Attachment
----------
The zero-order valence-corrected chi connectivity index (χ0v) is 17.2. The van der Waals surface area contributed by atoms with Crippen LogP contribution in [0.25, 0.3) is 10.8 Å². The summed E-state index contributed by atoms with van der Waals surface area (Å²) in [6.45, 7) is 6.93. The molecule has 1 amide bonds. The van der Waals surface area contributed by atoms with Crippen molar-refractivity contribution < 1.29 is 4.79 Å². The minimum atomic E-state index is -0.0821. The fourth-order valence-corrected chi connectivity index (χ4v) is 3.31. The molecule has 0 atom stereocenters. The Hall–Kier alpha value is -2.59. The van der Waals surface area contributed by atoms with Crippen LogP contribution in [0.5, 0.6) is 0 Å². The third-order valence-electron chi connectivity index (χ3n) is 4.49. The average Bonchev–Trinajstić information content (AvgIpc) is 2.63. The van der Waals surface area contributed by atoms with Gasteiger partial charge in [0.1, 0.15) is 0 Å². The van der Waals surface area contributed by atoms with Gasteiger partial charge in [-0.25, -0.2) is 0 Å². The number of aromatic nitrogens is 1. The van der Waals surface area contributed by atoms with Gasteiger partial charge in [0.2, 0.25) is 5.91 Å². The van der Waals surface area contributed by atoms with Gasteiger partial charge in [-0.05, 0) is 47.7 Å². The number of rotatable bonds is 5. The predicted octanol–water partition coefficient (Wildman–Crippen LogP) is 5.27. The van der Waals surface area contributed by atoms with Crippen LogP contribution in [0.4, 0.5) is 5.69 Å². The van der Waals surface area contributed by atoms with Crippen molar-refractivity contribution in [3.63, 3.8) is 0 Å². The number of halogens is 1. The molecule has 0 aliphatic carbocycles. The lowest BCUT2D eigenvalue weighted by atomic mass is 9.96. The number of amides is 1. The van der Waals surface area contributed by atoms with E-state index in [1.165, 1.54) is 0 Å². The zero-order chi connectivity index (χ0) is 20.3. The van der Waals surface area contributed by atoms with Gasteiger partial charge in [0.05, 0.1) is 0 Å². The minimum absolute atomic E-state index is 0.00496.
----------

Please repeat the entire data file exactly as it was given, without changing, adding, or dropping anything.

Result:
The zero-order valence-corrected chi connectivity index (χ0v) is 17.2. The van der Waals surface area contributed by atoms with Crippen LogP contribution in [0.25, 0.3) is 10.8 Å². The summed E-state index contributed by atoms with van der Waals surface area (Å²) in [6.45, 7) is 6.93. The molecule has 1 amide bonds. The van der Waals surface area contributed by atoms with Crippen molar-refractivity contribution < 1.29 is 4.79 Å². The minimum atomic E-state index is -0.0821. The fourth-order valence-corrected chi connectivity index (χ4v) is 3.31. The molecule has 0 atom stereocenters. The Hall–Kier alpha value is -2.59. The van der Waals surface area contributed by atoms with Crippen LogP contribution in [0.5, 0.6) is 0 Å². The third-order valence-electron chi connectivity index (χ3n) is 4.49. The average Bonchev–Trinajstić information content (AvgIpc) is 2.63. The van der Waals surface area contributed by atoms with Gasteiger partial charge in [0.1, 0.15) is 0 Å². The van der Waals surface area contributed by atoms with Gasteiger partial charge in [-0.25, -0.2) is 0 Å². The number of aromatic nitrogens is 1. The van der Waals surface area contributed by atoms with Gasteiger partial charge in [0.2, 0.25) is 5.91 Å². The van der Waals surface area contributed by atoms with Gasteiger partial charge in [-0.05, 0) is 47.7 Å². The number of rotatable bonds is 5. The predicted octanol–water partition coefficient (Wildman–Crippen LogP) is 5.27. The van der Waals surface area contributed by atoms with Crippen LogP contribution in [0.4, 0.5) is 5.69 Å². The van der Waals surface area contributed by atoms with Crippen molar-refractivity contribution in [3.63, 3.8) is 0 Å². The number of halogens is 1. The molecule has 0 aliphatic carbocycles. The lowest BCUT2D eigenvalue weighted by atomic mass is 9.96. The number of amides is 1. The van der Waals surface area contributed by atoms with E-state index in [1.165, 1.54) is 0 Å². The zero-order chi connectivity index (χ0) is 20.3. The van der Waals surface area contributed by atoms with Gasteiger partial charge in [0.05, 0.1) is 0 Å². The minimum absolute atomic E-state index is 0.00496.